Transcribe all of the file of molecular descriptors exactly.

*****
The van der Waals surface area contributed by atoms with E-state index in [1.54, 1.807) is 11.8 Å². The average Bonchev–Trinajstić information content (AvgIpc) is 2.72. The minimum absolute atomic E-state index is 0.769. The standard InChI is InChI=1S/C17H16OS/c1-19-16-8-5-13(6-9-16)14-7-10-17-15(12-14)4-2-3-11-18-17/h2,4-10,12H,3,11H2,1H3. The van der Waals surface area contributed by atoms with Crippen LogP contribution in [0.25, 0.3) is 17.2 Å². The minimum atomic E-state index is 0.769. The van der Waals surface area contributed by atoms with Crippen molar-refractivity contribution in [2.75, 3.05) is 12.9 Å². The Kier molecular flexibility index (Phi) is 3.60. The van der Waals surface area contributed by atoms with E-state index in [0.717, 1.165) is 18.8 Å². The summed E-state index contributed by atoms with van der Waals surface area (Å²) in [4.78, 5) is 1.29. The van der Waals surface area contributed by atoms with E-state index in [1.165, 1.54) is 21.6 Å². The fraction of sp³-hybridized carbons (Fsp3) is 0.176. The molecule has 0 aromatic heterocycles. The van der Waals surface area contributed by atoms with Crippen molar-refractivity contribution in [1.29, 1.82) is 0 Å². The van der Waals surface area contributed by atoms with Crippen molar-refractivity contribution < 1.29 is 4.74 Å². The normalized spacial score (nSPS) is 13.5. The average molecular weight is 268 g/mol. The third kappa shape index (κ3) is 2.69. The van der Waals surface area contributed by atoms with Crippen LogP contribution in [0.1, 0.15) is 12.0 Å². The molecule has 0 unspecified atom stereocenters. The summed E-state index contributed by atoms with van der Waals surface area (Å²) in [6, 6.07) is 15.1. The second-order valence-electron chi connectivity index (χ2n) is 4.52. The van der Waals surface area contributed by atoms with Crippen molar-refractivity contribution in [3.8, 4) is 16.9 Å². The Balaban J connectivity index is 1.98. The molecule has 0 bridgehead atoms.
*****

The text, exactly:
The van der Waals surface area contributed by atoms with E-state index in [1.54, 1.807) is 11.8 Å². The average Bonchev–Trinajstić information content (AvgIpc) is 2.72. The minimum absolute atomic E-state index is 0.769. The standard InChI is InChI=1S/C17H16OS/c1-19-16-8-5-13(6-9-16)14-7-10-17-15(12-14)4-2-3-11-18-17/h2,4-10,12H,3,11H2,1H3. The van der Waals surface area contributed by atoms with Crippen LogP contribution in [0.25, 0.3) is 17.2 Å². The minimum atomic E-state index is 0.769. The van der Waals surface area contributed by atoms with Crippen molar-refractivity contribution in [2.75, 3.05) is 12.9 Å². The Kier molecular flexibility index (Phi) is 3.60. The van der Waals surface area contributed by atoms with E-state index in [0.717, 1.165) is 18.8 Å². The summed E-state index contributed by atoms with van der Waals surface area (Å²) in [4.78, 5) is 1.29. The van der Waals surface area contributed by atoms with E-state index in [1.165, 1.54) is 21.6 Å². The fraction of sp³-hybridized carbons (Fsp3) is 0.176. The molecule has 0 aromatic heterocycles. The van der Waals surface area contributed by atoms with Crippen molar-refractivity contribution in [1.29, 1.82) is 0 Å². The van der Waals surface area contributed by atoms with Crippen molar-refractivity contribution < 1.29 is 4.74 Å². The normalized spacial score (nSPS) is 13.5. The average molecular weight is 268 g/mol. The third kappa shape index (κ3) is 2.69. The van der Waals surface area contributed by atoms with Crippen LogP contribution in [0.1, 0.15) is 12.0 Å². The molecule has 0 unspecified atom stereocenters. The summed E-state index contributed by atoms with van der Waals surface area (Å²) in [6, 6.07) is 15.1. The second-order valence-electron chi connectivity index (χ2n) is 4.52. The van der Waals surface area contributed by atoms with Crippen molar-refractivity contribution in [3.8, 4) is 16.9 Å². The Balaban J connectivity index is 1.98. The molecule has 0 bridgehead atoms.